The VMS disc - presumably another re-release - is less well recorded than the others reviewed here, with a certain amount of background hiss audible. Doubling as producer, Austrian violinist Raimund Lissy must take his share of the blame for this, as he certainly must for his own absurdly heavy breathing in the Sonata. The rather oddball programme includes a couple of solo pieces for piano towards the end, and then two short pieces where the recording quality drops further: whilst the Idylle for violin and viola is extremely bright and one or other of the soloists appears to be having an attack of catarrh during performance, the final thirty seconds of the Pièce for violin and piano sounds tacked on in something not far off mono. Nevertheless, despite engineering issues and ignoring the last few unsatisfying minutes, this is an absorbing recital containing some special works, none more so than the highly imaginative Violin Sonata, which sadly, despite a large oeuvre amounting to 226 opus numbers (not 225 as stated in the booklet), is Koechlin's only essay in the genre. This rhapsodising, hypnotising work in four movements, including an expansive finale, must not be allowed to languish in obscurity a moment longer. For compelling evidence of Fauré's tuition and influence audiences need look no further than the opening Andante and Allegretto from Koechlin's op.6: simple, timeless, gorgeous tunes out of nowhere. The addition of the horn in Lamento and the Four Little Pieces only enhances their affecting lyricism, leaving the listener stunned that these delectable works are only now seeing the light of day.
As an old man Koechlin wrote: "One of the most dreadful diseases of our day is the desire to be modern", but he was not a stuffy conservative himself. Far from it, in fact - he counted among his friends virtually all the leading French musicians of his day, old and young, adventurous and less so, and acknowledged and even assimilated all the trends. His music, consequently, is a highly appealing blend of late-romanticism and impressionism, though he does not hesitate to blend in other styles where appropriate. In fact, his oeuvre is a veritable treasure trove of melodies - Koechlin's ability to conjure up lyrical passages that seem to have always existed must rank alongside Tchaikovsky's; in the context of the 20th century he may be unrivalled.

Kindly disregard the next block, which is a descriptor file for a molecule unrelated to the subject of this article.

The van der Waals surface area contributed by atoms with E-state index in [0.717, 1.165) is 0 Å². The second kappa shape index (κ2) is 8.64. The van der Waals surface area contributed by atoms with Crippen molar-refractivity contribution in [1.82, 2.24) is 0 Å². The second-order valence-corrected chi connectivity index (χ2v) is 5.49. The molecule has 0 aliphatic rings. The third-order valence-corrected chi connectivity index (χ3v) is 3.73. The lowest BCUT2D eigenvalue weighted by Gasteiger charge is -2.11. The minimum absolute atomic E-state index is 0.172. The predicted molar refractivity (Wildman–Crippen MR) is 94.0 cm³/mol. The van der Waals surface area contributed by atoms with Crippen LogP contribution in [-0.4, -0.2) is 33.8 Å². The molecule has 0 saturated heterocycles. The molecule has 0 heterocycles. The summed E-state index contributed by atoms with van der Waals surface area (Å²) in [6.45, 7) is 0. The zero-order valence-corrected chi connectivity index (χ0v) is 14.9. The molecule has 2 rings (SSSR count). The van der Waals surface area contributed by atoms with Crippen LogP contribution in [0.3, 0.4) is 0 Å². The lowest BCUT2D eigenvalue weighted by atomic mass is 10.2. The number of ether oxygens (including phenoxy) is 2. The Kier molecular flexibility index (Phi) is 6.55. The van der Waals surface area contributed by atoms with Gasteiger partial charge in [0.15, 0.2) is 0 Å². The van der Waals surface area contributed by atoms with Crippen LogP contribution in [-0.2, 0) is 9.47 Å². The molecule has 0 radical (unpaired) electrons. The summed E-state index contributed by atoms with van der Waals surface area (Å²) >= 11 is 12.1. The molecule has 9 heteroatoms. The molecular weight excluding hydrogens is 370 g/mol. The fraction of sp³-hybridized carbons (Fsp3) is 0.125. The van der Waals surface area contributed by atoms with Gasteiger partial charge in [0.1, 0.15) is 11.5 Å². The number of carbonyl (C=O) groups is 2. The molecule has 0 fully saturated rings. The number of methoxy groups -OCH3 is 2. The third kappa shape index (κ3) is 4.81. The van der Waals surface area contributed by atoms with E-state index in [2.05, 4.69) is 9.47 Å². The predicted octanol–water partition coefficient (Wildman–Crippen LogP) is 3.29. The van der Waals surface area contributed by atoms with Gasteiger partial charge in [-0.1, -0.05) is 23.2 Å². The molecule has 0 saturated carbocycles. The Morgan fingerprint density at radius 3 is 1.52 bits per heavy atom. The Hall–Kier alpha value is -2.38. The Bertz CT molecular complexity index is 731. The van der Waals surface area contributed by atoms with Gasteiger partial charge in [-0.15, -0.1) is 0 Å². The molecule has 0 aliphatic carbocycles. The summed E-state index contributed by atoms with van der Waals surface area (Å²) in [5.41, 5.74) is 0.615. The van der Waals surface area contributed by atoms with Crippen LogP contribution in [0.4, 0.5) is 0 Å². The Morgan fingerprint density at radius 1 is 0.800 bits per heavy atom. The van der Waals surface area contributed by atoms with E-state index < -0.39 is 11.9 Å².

Michel Fleury's remarks on Koechlin in the Timpani booklet bear the title 'Open Air Music', alluding to the idea that Koechlin was an 'outdoor' kind of composer. Certainly in this splendid recording nature's big, bold canvases are very much in evidence, nowhere more so than in the retrospective Paysages et Marines ('Landscapes and Seascapes'), one of Koechlin's key works. The spirited Wind Septet is also available on the Brilliant Classics triplex (9266), where it suffers quite severe distortion towards the adrenalised end, microphones unable to cope with a combination of volume and high pitches. Timpani's engineers show Brilliant how it should be done. The two French chamber ensembles Contraste and Initium, one wind-based, one strings, give elegant, expressive readings of some of Koechlin's most imaginatively scored works.